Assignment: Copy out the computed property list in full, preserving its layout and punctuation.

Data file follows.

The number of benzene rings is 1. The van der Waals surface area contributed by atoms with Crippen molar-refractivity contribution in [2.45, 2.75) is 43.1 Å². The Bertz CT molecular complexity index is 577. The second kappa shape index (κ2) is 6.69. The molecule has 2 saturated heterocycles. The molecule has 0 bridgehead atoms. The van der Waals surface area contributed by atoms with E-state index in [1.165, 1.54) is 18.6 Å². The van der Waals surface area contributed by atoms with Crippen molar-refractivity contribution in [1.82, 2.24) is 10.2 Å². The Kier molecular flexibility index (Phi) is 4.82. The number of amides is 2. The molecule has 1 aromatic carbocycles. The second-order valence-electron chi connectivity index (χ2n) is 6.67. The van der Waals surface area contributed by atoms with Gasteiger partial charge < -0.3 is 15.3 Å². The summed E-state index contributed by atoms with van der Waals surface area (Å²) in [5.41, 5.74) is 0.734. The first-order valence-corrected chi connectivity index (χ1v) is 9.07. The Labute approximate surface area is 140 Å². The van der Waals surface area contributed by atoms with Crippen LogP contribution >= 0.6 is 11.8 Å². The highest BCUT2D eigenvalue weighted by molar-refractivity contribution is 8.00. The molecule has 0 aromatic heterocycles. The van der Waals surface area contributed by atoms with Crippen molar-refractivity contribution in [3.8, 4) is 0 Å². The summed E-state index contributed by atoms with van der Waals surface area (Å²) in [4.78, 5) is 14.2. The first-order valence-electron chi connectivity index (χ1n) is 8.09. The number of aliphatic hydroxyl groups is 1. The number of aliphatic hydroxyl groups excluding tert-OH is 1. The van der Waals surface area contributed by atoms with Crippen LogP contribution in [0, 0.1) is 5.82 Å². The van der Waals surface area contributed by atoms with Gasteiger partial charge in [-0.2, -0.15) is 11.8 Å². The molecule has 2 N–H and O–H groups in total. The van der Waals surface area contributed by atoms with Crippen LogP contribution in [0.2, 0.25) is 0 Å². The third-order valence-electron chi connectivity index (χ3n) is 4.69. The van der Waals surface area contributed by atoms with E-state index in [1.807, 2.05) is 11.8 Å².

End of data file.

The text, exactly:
The number of benzene rings is 1. The van der Waals surface area contributed by atoms with Crippen molar-refractivity contribution in [2.45, 2.75) is 43.1 Å². The Bertz CT molecular complexity index is 577. The second kappa shape index (κ2) is 6.69. The molecule has 2 saturated heterocycles. The molecule has 0 bridgehead atoms. The van der Waals surface area contributed by atoms with E-state index in [1.165, 1.54) is 18.6 Å². The van der Waals surface area contributed by atoms with Crippen molar-refractivity contribution in [1.82, 2.24) is 10.2 Å². The Kier molecular flexibility index (Phi) is 4.82. The number of amides is 2. The molecule has 1 aromatic carbocycles. The second-order valence-electron chi connectivity index (χ2n) is 6.67. The van der Waals surface area contributed by atoms with Gasteiger partial charge < -0.3 is 15.3 Å². The summed E-state index contributed by atoms with van der Waals surface area (Å²) in [5.41, 5.74) is 0.734. The first-order valence-corrected chi connectivity index (χ1v) is 9.07. The Labute approximate surface area is 140 Å². The van der Waals surface area contributed by atoms with Crippen LogP contribution >= 0.6 is 11.8 Å². The highest BCUT2D eigenvalue weighted by molar-refractivity contribution is 8.00. The molecule has 0 aromatic heterocycles. The van der Waals surface area contributed by atoms with Crippen molar-refractivity contribution in [3.8, 4) is 0 Å². The summed E-state index contributed by atoms with van der Waals surface area (Å²) in [4.78, 5) is 14.2. The first-order valence-electron chi connectivity index (χ1n) is 8.09. The number of aliphatic hydroxyl groups is 1. The number of aliphatic hydroxyl groups excluding tert-OH is 1. The van der Waals surface area contributed by atoms with Crippen LogP contribution in [0, 0.1) is 5.82 Å². The van der Waals surface area contributed by atoms with Gasteiger partial charge in [-0.2, -0.15) is 11.8 Å². The molecule has 2 N–H and O–H groups in total. The van der Waals surface area contributed by atoms with Crippen LogP contribution in [0.2, 0.25) is 0 Å². The third-order valence-electron chi connectivity index (χ3n) is 4.69. The van der Waals surface area contributed by atoms with E-state index in [1.807, 2.05) is 11.8 Å².